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[NEW DELHI] Developing countries have embarked on a nanotechnology spree in the absence of health and safety guidelines, experts have cautioned.

Countries including China, India, Sri Lanka, Thailand and Vietnam are intensively seeking to commercialise nanotechnology.

But unlike the European Union, Japan, the United Kingdom and the United States — which have taken public concerns on board and developed preliminary guidance documents on the use of the technology — developing countries are not engaging in public discourse, said experts at a workshop on nanotechnology governance and regulation held in Delhi, India, last week (8 January).

The workshop, supported by Canada's International Development Research Centre (IDRC), focused on India but participants said that the situation was similar in most developing countries engaged in nanotechnology research.

In the absence of regulation "it is a free for all", said Alok Dhawan, a researcher at the Indian Institute of Toxicology Research.

In India the government is spending over 300 million Indian rupees (US$6 million) each year on nanotechnology research, a nanotechnology conference heard last week.

Meanwhile, technology for making water filters using nanomaterials for better absorption of contaminants has been taken up by several firms. Advertisements promote shirts made from nanofibres and washing machines that use nanomaterial-coated components to better remove dirt and stains.

"It turns out none of the companies has performed any toxicology tests," said Dhawan, because there is no stipulation that they should do so.

In August 2009, the European Respiratory Journal published a report on a group of Chinese workers who developed severe lung damage after exposure to nanoparticles. The study fuelled debate over nanotechnology's health risks, with some arguing that the study did not conclusively show that nanoparticles were to blame (see Nanoparticles killed women, study claims).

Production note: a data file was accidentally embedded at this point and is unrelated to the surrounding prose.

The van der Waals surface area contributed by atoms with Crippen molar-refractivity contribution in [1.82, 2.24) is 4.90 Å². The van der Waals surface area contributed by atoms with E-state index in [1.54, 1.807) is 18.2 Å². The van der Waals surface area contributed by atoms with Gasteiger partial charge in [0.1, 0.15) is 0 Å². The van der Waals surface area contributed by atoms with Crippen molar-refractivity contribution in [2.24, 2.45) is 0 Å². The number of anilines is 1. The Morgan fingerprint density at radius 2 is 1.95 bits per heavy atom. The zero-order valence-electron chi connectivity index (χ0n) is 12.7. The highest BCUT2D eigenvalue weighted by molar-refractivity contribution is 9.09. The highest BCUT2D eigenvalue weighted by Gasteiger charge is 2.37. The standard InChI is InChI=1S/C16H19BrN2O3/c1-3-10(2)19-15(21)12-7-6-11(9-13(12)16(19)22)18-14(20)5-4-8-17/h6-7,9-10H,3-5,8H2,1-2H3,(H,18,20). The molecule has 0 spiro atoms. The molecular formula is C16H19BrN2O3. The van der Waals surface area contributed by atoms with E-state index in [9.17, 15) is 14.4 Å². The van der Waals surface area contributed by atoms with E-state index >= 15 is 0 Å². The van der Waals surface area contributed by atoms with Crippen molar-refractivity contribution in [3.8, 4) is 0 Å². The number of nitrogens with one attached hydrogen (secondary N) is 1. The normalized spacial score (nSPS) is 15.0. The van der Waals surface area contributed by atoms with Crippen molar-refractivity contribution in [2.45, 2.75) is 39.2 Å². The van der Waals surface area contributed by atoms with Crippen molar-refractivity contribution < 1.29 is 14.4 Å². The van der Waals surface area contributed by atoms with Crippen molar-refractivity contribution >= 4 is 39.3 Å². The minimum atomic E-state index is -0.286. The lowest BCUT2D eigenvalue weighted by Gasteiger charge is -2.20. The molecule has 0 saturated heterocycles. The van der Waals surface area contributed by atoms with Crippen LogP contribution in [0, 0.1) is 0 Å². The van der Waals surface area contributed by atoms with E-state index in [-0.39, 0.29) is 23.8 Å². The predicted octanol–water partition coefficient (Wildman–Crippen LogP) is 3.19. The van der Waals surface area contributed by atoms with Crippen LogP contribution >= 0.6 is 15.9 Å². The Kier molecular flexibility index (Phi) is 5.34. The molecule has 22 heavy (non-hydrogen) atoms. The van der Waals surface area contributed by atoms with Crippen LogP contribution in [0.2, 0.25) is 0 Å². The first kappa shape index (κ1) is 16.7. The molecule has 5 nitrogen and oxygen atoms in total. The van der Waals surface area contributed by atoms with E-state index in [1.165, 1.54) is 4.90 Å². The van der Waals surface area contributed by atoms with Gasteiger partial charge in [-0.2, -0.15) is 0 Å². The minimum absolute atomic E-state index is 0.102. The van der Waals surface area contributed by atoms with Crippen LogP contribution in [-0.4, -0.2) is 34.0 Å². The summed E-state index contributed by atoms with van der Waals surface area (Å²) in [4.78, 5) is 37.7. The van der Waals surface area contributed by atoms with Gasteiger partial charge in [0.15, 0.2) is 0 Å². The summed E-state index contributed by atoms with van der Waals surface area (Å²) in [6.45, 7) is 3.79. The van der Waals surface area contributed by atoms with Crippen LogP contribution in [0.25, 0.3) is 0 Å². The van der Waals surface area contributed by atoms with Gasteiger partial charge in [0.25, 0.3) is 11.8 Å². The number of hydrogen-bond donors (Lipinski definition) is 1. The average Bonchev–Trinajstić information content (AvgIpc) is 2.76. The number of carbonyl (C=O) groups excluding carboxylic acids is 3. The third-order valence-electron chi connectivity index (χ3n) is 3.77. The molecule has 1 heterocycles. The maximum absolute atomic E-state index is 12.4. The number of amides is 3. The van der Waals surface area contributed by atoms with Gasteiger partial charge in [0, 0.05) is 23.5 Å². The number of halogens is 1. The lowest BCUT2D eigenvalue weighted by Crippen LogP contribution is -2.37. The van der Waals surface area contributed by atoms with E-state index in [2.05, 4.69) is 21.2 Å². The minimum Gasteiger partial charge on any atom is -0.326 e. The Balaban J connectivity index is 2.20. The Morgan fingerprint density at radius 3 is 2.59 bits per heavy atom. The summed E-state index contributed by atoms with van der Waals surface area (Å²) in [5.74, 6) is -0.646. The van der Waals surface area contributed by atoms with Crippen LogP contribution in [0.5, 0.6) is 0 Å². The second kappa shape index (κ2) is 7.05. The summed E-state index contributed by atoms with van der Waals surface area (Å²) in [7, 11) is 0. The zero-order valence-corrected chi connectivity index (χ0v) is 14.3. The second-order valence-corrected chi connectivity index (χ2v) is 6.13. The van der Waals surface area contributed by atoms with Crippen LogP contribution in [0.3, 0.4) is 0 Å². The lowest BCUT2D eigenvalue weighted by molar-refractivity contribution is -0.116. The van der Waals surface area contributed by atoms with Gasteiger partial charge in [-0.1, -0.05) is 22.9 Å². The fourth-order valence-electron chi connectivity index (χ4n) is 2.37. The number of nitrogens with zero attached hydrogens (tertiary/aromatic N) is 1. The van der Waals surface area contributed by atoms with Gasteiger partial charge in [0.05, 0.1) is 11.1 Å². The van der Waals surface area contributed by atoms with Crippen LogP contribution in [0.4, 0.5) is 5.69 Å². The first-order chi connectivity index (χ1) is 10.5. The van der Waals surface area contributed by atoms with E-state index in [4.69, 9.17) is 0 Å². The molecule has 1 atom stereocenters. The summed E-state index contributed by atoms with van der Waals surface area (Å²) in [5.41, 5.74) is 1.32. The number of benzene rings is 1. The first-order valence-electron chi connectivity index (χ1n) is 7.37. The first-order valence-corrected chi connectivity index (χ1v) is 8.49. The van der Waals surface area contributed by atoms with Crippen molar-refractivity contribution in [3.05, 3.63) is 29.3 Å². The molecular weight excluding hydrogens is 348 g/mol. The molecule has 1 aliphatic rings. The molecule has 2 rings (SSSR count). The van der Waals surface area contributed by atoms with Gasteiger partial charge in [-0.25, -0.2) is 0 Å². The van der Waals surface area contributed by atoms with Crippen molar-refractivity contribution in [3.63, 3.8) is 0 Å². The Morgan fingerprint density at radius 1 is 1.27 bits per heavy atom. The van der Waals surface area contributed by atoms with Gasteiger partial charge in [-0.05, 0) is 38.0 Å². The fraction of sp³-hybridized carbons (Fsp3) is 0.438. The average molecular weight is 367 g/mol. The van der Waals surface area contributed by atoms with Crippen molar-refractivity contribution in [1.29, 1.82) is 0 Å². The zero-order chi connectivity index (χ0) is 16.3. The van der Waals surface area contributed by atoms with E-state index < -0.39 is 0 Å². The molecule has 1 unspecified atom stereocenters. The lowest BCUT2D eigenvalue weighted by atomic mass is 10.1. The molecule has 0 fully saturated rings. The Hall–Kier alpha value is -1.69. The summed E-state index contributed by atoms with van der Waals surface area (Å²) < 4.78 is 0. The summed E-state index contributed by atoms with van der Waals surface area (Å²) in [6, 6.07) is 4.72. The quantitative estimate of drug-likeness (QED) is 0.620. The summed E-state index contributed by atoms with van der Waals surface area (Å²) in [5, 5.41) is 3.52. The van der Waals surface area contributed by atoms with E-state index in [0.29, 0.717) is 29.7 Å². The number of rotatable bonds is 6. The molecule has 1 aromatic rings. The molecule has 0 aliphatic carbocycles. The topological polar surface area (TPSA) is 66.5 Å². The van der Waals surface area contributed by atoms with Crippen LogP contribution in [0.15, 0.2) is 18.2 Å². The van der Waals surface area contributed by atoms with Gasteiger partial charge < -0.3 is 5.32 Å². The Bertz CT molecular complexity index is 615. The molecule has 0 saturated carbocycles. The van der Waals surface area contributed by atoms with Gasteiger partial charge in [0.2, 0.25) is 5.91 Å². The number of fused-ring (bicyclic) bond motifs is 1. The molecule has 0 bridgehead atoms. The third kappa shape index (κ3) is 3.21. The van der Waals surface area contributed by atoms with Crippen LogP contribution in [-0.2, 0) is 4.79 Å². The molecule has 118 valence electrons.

Nevertheless several key questions remain including what happens to nanoparticles once inside the body; whether they remain embedded or move freely; what kind of immune or inflammatory response they elicit; and whether their concentration affects their activity inside the body.

"All these are big black boxes," said Rajiv Saxena, a professor at the school of life sciences at India's Jawaharlal Nehru University.

"These gaps pose several challenges to developing a regulatory framework," said Shantikumar Nair, head of the Amrita Center for Nanosciences (ACNS) in India. He said that "there is a critical need for a database on toxicity and a regulatory framework for nanomaterial use, handling and disposal".

The workshops concluded that the most urgent priorities for India were to establish a database and guidelines.

The behaviour of a nanomaterial varies according to size, shape, surface area and chemistryof each and an exhaustive database is needed to determine the risk benefit ratio in each case, said Nair.

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